St Joseph’s Coalisland and St Mary’s Limavady collect silverware in memory of Brian ÓgJune 14, 2019
Thursday 13th June witnessed the ninth anniversary of the Brian Óg 9-a-side Competition held at Steelstown Brian Óg’s GAC in Derry City. A hidden gem within the Schools GAA calendar.
Held in memory of Brian Óg McKeever, a former pupil of both St Brigid’s and St Columb’s Colleges in Derry city, the competition continues to grow from strength to strength and this year nine schools took part across two grades of competition.
After a wonderful day of football, St Joseph’s Coalisland emerged victorious in the A section, with captain Ronan Coney receiving the trophy from Brian Óg’s parents, Brian and Marie. Shane Hughes, also of St Joseph’s, was named Player of the Tournament. In a highly competitive B section, St Mary’s Limavady eventually came out on top, led by captain James McAleese who also received a Player of the Tournament award.
Schools who participated in the 2019 Brian Óg 9’s;
Gaelcholáiste Dhoire Dungiven
Lumen Christi Derry
Oakgrove Integrated Derry
St Brigid’s Derry
St Columb’s Derry
St Conor’s Clady/Kilrea
St Joseph’s Coalisland
St Mary’s Limavady
St Patrick’s & St Brigid’s Claudy
The warmth of friendship between the coaches of each school, the shaking of hands, the smiles and greetings with Brian and Marie McKeever, leave you with a real sense of belonging. As 120 young gaels huddle around their coaches, the presence of so many volunteers moving in to umpire on three pitches ensures that over the next two hours we are going to witness a true festival of football, friendship and volunteerism, that represents the life and times of Brian Óg McKeever.
BRIAN Óg McKeever was born on 20th March 1991, in Derry city. Youngest son of Brian and Marie, brother to Niall and Colm.
On 8th November 2008 Brian Óg lost his courageous battle with Leukaemia.
Such was the impact of Brian Óg’s life both on and off the field, his beloved club retired his No5 jersey and renamed the club ‘Steelstown Brian Óg’s’.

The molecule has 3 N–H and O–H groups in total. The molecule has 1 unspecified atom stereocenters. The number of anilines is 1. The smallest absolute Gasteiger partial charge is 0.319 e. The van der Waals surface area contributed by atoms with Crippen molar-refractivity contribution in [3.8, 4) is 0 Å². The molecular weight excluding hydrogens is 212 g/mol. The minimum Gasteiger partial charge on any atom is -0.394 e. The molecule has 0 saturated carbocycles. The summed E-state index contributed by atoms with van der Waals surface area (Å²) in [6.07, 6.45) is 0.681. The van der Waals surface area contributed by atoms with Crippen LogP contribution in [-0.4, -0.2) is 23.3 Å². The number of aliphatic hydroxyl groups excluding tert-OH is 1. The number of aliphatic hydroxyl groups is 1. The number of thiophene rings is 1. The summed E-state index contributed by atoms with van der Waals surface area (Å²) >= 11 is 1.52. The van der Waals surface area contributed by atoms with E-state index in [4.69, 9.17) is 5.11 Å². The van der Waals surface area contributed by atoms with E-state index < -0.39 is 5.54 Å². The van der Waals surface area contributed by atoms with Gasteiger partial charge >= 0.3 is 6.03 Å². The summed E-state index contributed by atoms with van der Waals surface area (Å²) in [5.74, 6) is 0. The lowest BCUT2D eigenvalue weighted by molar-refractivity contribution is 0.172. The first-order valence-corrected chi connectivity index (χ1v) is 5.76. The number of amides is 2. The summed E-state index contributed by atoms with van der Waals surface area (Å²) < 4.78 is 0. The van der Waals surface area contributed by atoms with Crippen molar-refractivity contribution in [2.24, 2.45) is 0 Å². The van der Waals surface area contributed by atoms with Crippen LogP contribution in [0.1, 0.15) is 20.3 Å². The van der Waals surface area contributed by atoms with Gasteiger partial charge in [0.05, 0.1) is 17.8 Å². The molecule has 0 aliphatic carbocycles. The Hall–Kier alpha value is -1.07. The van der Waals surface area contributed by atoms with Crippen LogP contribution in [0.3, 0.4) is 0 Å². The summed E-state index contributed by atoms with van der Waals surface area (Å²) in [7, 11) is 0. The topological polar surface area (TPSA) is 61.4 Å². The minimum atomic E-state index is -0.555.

When Brian was 14 he made his debut for the Steelstown Minors and it was immediately clear that this was a special boy. For the first time in their history, they reached the Minor Championship Final that year, where they lost to Dungiven. The country boys just had too much cuteness for the city novices, but it was apparent that in their 14 year-old corner back, the city club had a star in the making.
When he was 15, he captained the Derry U16 Development Squad from centre-half back and led by example. To his delight, later that same year he was chosen for the Ulster GAA Elite Squad training camp. The best part was that his hero, Tony Scullion, was the coach.
In 2007, he was devastated when the county management, in consultation with his club, decided that, at 15, he was too young to play for the Minor team, and he watched on as they reached an All-Ireland Final.
Meanwhile, he trained religiously. His father, Brian, explained how he never missed a session. Even in the low times when there were turnouts of five or six, he drove the boys around him on and success followed. All he wanted to do was to play for Steelstown, the Derry Minors and then the Derry Seniors. After that, he only wanted to win an All-Ireland.